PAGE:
Listen, Bundesbank: it is not our imbalance, it’s the German surplus

By Luis Arroyo, in Madrid | The Bundesbank has protested for the bulk of credit on the other central banks of the euro zone. The amount credited is €500 billion. The German Central Bank now worries about the risk of default, and suggests that these assets must be collateralised by real assets from the countries that have generated them.

As Wolfgang Munchau says, this display of arrogance is telling, indeed. These accrued debts/credits are produced by the payments and income from external balances of the euro countries. If the euro national economies were more or less balanced, the final results would be zero. But as there is a persistent German surplus, reflection of a persistent deficit of others, these bank balances accumulate in the TARGET or interbank clearing system.

When a Spanish importer of German goods pays through his bank A, bank A requests funds to the Bank of Spain as in Spain there is a scarcity of deposits and banks obtain the necessary liquidity from their central bank. This central bank, in turn, posts a credit to the Bundesbank, which registers it as such on the Eurosystem. It rather is a delayed payment that accumulates.

The true origin of these balances is the permanent trade imbalance, which can not be erased if Germany insists on maintaining its external surplus compared to other euro countries, no matter how much German authorities strive to hide it. A mutual imbalance between two countries only clears when they both want it to go away. It’s like the permanent imbalance between China and the U.S., an imbalance that China protects via administrative measures and an exchange rate always below the equilibrium point.

Not that Germany does the same, to be sure, but it does not let domestic demand expand imports to reduce the external surplus. Moreover, the euro impedes a quicker adjustment of relative costs.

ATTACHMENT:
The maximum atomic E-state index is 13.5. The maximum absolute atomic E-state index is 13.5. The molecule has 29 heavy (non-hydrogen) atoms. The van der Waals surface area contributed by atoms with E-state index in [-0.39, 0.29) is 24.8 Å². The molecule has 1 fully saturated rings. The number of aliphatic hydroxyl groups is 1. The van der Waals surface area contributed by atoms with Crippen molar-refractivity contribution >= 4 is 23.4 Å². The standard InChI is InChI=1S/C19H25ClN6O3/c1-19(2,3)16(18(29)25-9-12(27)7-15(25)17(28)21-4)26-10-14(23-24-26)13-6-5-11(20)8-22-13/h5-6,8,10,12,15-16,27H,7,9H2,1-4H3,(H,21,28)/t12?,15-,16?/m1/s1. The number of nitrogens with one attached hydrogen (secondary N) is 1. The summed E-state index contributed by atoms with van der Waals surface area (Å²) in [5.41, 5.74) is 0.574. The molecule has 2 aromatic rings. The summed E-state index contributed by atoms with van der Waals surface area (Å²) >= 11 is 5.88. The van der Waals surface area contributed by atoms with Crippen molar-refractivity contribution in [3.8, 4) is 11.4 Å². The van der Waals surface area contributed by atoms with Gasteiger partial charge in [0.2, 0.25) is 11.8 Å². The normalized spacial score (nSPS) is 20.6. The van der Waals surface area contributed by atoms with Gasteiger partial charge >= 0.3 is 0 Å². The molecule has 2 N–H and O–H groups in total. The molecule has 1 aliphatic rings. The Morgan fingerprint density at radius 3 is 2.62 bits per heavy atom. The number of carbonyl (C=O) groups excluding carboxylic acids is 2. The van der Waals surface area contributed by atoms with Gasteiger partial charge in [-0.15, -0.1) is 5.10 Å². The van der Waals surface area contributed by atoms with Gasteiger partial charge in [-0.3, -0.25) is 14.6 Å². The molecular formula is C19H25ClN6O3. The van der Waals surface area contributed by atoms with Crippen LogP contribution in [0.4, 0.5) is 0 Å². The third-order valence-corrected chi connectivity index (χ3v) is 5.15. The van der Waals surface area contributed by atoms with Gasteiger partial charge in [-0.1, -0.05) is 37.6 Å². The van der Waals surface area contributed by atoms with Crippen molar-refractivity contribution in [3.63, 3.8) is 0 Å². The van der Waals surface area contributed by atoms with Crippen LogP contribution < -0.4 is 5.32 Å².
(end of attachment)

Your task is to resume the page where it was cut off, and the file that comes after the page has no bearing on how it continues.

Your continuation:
In a monetary union, regional balance of payments is not necessarily balanced because everything else (employment, capital, taxes and expenses, etc.) adjusts. The Spanish region of Extremadura can be permanently indebted to Spain in the same currency, as long as it finances itself through the sale of one of its resources or through emigration to Spain. Money earned will be sent, in part, back to Extremadura, for instance; or capital from somewhere else in Spain will come to Extremadura. Finally, net fiscal flows would cover much of the gap. Free circulation of labour and capital is a necessary condition for a monetary union, a factor that is lacking in the whole of Europe.

The German proposal shows that the current German authorities do not have much intention to fix things via trade or tax. Their only concern is to get a guaranty against the potential default of other countries. At the same time, it tells us that they do not believe in the euro, since these countries wouldn’t go broke while in the euro zone.

It is an invitation to everyone to do the same and ask for more collateral for their loans to, say, Spain. That’s just great.

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